- The CBT-HA was provided by either nurses, psychologists, or other health professionals trained for this intervention. The mean HAI scores in patients given treatment by nurses was found to be superior to that given by psychologists by 5.4 points after 6 months, improving patients’ condition from severe to mild.
- CBT-HA is a highly effective treatment for health anxiety, with lasting benefit over 5 years. It also improves generalised anxiety and depressive symptoms more than standard care. CBT-HA may also be cost-effective, but the high costs of the concurrent medical illnesses of study participants data obscure potential savings.
Value to the NHS
The CHAMP study has exposed a significant area of previously undetected, but treatable pathology, in medical clinics. It has shown that pathological health anxiety is very common in general hospitals, causes considerable suffering and, if untreated, leads to physical illness and premature death.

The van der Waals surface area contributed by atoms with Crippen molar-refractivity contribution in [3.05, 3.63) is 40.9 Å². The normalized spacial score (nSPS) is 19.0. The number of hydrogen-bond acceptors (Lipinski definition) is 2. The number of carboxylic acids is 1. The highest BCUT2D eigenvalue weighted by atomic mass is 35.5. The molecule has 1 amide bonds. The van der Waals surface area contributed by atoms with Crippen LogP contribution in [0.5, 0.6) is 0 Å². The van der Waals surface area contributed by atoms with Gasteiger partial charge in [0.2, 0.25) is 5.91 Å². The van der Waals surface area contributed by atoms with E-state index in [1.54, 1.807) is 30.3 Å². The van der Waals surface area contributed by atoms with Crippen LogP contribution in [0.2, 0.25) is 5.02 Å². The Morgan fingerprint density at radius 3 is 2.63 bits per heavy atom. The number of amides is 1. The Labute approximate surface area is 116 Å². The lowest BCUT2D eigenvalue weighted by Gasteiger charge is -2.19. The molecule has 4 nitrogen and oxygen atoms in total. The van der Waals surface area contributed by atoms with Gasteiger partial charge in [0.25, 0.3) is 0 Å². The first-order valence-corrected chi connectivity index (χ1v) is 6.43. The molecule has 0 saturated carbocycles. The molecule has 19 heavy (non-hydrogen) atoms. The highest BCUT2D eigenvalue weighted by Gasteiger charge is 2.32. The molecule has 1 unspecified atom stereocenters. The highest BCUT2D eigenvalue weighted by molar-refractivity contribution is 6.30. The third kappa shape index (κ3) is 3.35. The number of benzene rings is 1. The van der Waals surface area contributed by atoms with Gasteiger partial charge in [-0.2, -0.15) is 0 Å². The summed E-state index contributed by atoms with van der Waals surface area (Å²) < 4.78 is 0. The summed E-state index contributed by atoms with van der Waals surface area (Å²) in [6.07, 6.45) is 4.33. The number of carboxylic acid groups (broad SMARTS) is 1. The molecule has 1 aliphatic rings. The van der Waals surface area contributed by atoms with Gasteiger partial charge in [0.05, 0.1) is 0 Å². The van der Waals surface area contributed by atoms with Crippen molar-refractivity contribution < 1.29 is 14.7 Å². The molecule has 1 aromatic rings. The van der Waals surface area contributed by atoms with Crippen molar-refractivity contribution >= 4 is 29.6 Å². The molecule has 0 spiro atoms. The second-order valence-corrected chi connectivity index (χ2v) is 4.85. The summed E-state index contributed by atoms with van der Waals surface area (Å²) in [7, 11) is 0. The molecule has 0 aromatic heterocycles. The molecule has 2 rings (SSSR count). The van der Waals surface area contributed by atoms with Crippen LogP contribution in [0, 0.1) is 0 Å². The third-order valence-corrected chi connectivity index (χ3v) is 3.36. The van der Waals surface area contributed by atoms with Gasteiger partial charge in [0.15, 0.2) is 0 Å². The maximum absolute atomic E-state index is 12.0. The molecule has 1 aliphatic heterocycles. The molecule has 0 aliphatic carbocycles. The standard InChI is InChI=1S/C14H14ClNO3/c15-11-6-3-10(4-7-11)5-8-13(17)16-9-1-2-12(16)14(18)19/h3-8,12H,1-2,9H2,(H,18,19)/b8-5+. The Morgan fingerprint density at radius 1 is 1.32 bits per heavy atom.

“The subject is now ripe for a NICE guideline and for commissioners to introduce services for the management of health anxiety in the NHS. It will save unnecessary tests and investigations and relieve a cause of long-term suffering. Studies are now taking place in primary care (Nottingham) and in New Zealand to extend the research base and show the way forward to better integrated mental and physical care.”
Professor Peter Tyrer, Emeritus Professor in Community Psychiatry, Imperial College London
The potential impact of CBT-HA on health anxiety patients and alleviating pressure on NHS providers was encapsulated by a research participant, who said:
“Why didn’t my doctor recognise I had health anxiety and refer me for this type of treatment? It would have been so much simpler and saved everyone a lot of trouble.”